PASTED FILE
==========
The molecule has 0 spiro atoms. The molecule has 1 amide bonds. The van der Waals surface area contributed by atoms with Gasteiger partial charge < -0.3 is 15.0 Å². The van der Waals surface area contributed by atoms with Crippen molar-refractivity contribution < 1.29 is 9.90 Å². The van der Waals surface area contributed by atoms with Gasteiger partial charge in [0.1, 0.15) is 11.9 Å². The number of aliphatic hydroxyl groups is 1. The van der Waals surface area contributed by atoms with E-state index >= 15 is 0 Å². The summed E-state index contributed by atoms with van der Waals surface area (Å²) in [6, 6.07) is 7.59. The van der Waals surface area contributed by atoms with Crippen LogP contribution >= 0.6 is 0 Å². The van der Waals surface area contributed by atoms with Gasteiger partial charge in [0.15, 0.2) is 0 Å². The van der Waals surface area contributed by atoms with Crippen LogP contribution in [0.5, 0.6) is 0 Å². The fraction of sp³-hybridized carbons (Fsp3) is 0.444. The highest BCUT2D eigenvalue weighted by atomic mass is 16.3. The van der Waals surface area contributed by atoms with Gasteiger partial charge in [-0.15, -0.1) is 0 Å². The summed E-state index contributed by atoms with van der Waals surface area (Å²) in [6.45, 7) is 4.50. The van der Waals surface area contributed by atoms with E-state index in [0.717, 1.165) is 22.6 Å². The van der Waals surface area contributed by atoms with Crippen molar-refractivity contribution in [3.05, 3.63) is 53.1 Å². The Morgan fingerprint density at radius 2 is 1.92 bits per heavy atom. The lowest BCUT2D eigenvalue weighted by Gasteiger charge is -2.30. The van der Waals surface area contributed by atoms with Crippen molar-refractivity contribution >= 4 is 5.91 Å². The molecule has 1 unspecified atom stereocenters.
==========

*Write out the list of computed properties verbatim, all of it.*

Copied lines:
The molecule has 0 spiro atoms. The molecule has 1 amide bonds. The van der Waals surface area contributed by atoms with Gasteiger partial charge < -0.3 is 15.0 Å². The van der Waals surface area contributed by atoms with Crippen molar-refractivity contribution < 1.29 is 9.90 Å². The van der Waals surface area contributed by atoms with Gasteiger partial charge in [0.1, 0.15) is 11.9 Å². The number of aliphatic hydroxyl groups is 1. The van der Waals surface area contributed by atoms with E-state index >= 15 is 0 Å². The summed E-state index contributed by atoms with van der Waals surface area (Å²) in [6, 6.07) is 7.59. The van der Waals surface area contributed by atoms with Crippen LogP contribution >= 0.6 is 0 Å². The van der Waals surface area contributed by atoms with Gasteiger partial charge in [0.15, 0.2) is 0 Å². The van der Waals surface area contributed by atoms with Crippen LogP contribution in [0.5, 0.6) is 0 Å². The fraction of sp³-hybridized carbons (Fsp3) is 0.444. The highest BCUT2D eigenvalue weighted by atomic mass is 16.3. The van der Waals surface area contributed by atoms with Gasteiger partial charge in [-0.15, -0.1) is 0 Å². The summed E-state index contributed by atoms with van der Waals surface area (Å²) in [6.45, 7) is 4.50. The van der Waals surface area contributed by atoms with E-state index in [0.717, 1.165) is 22.6 Å². The van der Waals surface area contributed by atoms with Crippen molar-refractivity contribution in [3.05, 3.63) is 53.1 Å². The Morgan fingerprint density at radius 2 is 1.92 bits per heavy atom. The lowest BCUT2D eigenvalue weighted by Gasteiger charge is -2.30. The van der Waals surface area contributed by atoms with Crippen molar-refractivity contribution >= 4 is 5.91 Å². The molecule has 1 unspecified atom stereocenters.